You cannot stop the greying

Rod Bertino,  partner & director,  Business Health

Will the right people get the right money at the right time – what would happen if something unforeseen happened to one of your clients?

As our population continues to “grey”, their financial needs will also change and evolve. Herein lies the dual-edged sword of opportunity and threat for most advisory businesses. We’ve taken some key facts taken from our latest Business Health CATScan Client Satisfaction Survey data warehouse which show:

  • 53 per cent of clients are aged 60 plus
  • 48 per cent are already retired
  • 41 per cent have been with their adviser for 7 plus years

This means we are looking at a lot of people who will most likely have different needs today compared to when they initially began working with their adviser. Protection and accumulation plans are perhaps not as relevant as they were five or ten years ago. They have been surpassed by more relevant (and for some, pressing) needs, such as estate planning, aged care, charitable gifting, ethical investing and social security/Centrelink support.

Nothing surprising here, I know. But as an advisory profession, how are we reacting to these clients' changing needs? The following key findings taken from our Estate Ready whitepaper, which provides an in-depth analysis of over 1,500 clients and their level preparedness for the future, would suggest that there is still a long way to go for many:

  • Over a third (34 per cent) of clients don’t have a will
  • Only 15 per cent of business owners have a buy/sell or succession agreement in place
  • One in two clients are not confident their children will be adequately provided for if their spouse remarries
  • Almost half of the clients are worried that the assets their children will inherit may be “lost” if their child divorces or separates from their spouse/partner
  • One in four clients holding life insurance were concerned that the sum insured was not sufficient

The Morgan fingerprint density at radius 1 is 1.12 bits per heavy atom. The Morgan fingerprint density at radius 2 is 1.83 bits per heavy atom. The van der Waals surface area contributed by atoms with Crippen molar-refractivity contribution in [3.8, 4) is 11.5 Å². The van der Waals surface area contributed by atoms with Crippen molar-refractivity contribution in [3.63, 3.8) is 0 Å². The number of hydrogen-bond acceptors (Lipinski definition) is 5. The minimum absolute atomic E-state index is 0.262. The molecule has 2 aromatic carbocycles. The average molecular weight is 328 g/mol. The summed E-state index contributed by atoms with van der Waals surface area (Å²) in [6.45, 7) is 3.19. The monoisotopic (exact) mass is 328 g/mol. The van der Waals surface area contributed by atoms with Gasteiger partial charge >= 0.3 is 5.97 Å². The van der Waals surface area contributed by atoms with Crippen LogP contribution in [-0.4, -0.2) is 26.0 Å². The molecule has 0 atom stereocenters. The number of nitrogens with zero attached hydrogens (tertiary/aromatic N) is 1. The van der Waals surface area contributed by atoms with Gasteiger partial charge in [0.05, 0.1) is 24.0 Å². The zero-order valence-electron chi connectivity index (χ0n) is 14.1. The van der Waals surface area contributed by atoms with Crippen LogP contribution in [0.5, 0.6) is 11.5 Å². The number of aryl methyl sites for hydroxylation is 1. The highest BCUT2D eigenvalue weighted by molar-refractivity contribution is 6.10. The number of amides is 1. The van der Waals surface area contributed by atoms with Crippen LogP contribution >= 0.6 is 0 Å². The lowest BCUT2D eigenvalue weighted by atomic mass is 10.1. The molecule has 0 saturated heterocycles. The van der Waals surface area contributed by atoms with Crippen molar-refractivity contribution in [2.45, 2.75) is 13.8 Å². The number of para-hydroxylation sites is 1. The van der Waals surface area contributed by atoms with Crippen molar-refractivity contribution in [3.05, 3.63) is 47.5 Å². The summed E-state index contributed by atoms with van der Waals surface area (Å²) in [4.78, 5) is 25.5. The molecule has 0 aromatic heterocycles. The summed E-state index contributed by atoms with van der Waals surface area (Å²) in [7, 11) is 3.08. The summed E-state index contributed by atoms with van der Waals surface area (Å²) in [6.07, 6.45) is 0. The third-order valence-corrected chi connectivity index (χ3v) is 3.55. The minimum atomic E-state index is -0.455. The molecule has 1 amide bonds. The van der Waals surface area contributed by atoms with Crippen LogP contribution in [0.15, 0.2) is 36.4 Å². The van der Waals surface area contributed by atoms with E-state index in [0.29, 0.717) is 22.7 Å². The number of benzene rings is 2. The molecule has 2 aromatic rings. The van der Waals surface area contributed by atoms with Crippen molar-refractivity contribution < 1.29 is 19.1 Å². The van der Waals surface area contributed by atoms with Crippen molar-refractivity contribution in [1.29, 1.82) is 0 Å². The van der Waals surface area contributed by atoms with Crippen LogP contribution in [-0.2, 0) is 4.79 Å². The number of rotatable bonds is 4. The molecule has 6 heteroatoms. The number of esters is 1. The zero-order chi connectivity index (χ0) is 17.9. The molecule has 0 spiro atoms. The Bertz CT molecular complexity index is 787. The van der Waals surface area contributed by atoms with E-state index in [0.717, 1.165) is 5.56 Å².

• Over half of the clients were not confident their family would have immediate access to the funds they needed while their estate was being settled

Given the picture painted by the above (and remember, these clients are all currently advised), it seems there is an enormous opportunity for advisers to help their clients plan for what happens when they die or become permanently ill or disabled.

While having a will and granting power of attorney are extremely important, there are a host of other issues that need to be considered, and generally speaking, financial advisers are ideally placed to help their clients work through what can be a technically confusing and emotionally difficult situation.

Six steps to leverage your greying client base:

  1. Analyse your client information in terms of age, occupation status, family members, services/products they currently have in place, their broader range of interests (family, community, etc.) and ensure you have a system in place that maintains the currency and relevancy of this data.
  2. Review the feedback from your last client survey. If it was conducted more than two years ago, do another one... now! Somewhat surprisingly, less than a third of Australia’s planning practices have surveyed their clients in the past 12 months.
  3. Review and compare your current range of services to what you have learned from steps 1 and 2 above. Consider using an external, impartial associate to facilitate this exercise.
  4. Move to address any gaps uncovered by step 3. Options will range from developing your own capability through to forming strategic referral alliances with specialist providers or perhaps even completely outsourcing certain services. By way of background, of the nine key service delivery areas we cover in our CATScan Survey, the “Range Of Solutions/Services” currently being offered by their adviser is rated third-lowest by clients.
  5. Get to know the children of your older “A/B” clients. It will be these people who inherit the wealth you helped create and if they do not know you, they will move the assets away from your firm.
  6. If you are not confident that your client value proposition accurately reflects what you do (or should be doing) for your clients, then change it.

Rod Bertino
Business Health Pty Ltd
rod@businesshealth.com.au

Rod Bertino is a partner and director of Business Health Pty Ltd. Business Health is a consulting firm specialising in the financial services industry. Business Health develop and market a suite of unique and exclusive business diagnostic tools which are supported by a range of specialised consultancy services.

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